The Piano Concerto No. 2 in B-flat, Op. 19 is Beethoven's first orchestral work to be published. A delay in its publication explains its higher opus number and its appearance after his Piano Concerto No. 1, which shows a greater maturity than his Op. 19. Still, any opus number attached to a Bonn master composition cannot be ignored: From his op. 1 to his op. 135 lay a parade of masterworks worthy of continual performance, some more worthy than others.
All this by way of introducing the opening concert of the Indianapolis Chamber Orchestra Masterworks series, with pianist Christopher O'Riley at the keyboard for Op. 19 and ICO music director Matthew Kraemer on the podium. As the radio host of NPR program "From the Top," O'Riley offers many musical genres played by guest artists. His account of Op. 19 revealed a smooth technique, a well controlled legato while coalescing with the orchestra throughout.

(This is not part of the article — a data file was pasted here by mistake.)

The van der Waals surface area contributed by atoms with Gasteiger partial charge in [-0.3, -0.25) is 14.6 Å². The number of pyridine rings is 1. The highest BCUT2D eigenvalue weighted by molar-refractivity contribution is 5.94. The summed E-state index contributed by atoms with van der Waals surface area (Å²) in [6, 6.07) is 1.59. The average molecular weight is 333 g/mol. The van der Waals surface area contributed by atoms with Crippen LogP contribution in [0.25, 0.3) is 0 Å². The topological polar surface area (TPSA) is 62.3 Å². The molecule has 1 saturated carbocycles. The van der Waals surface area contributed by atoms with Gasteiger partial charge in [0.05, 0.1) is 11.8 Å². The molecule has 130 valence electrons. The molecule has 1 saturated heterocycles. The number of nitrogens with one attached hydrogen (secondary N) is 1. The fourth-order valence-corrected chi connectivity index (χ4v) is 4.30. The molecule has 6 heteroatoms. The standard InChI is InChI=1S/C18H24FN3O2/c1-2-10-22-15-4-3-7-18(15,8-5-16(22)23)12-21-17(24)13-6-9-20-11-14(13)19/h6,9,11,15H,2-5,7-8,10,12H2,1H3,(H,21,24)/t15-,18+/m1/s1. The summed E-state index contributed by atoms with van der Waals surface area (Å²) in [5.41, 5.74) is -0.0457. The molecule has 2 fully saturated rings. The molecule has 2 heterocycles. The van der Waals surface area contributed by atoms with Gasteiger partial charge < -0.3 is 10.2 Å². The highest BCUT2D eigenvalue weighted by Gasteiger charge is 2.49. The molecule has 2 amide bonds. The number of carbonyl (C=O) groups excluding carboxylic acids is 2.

Opening with Johann Strauss Jr.'s brief Perpetuum Mobile Polka, Kraemer eased his way into the much more lengthy Charivari by Heinz Karl Gruber (b. 1943), who used a motif from the Strauss work in a theme and variations format. Gruber's "perpetuum mobile" seemed static and "perpetual" and thus came across as too long by half. Notwithstanding the caveat, Kraemer led his forces with the precision called for.
The concert ended with Schubert's Symphony No. 2 in B-flat, D. 125, taking its cue -- key signature and genre number -- from the Beethoven. Written in 1815 when he was 17, Schubert tended to stretch his thematic material beyond the light-veined lyricism suggested in each movement. But the symphony can be enjoyed for its simple themes and driving rhythms. As above, Kraemer led his forces with the precision called for. Oct. 8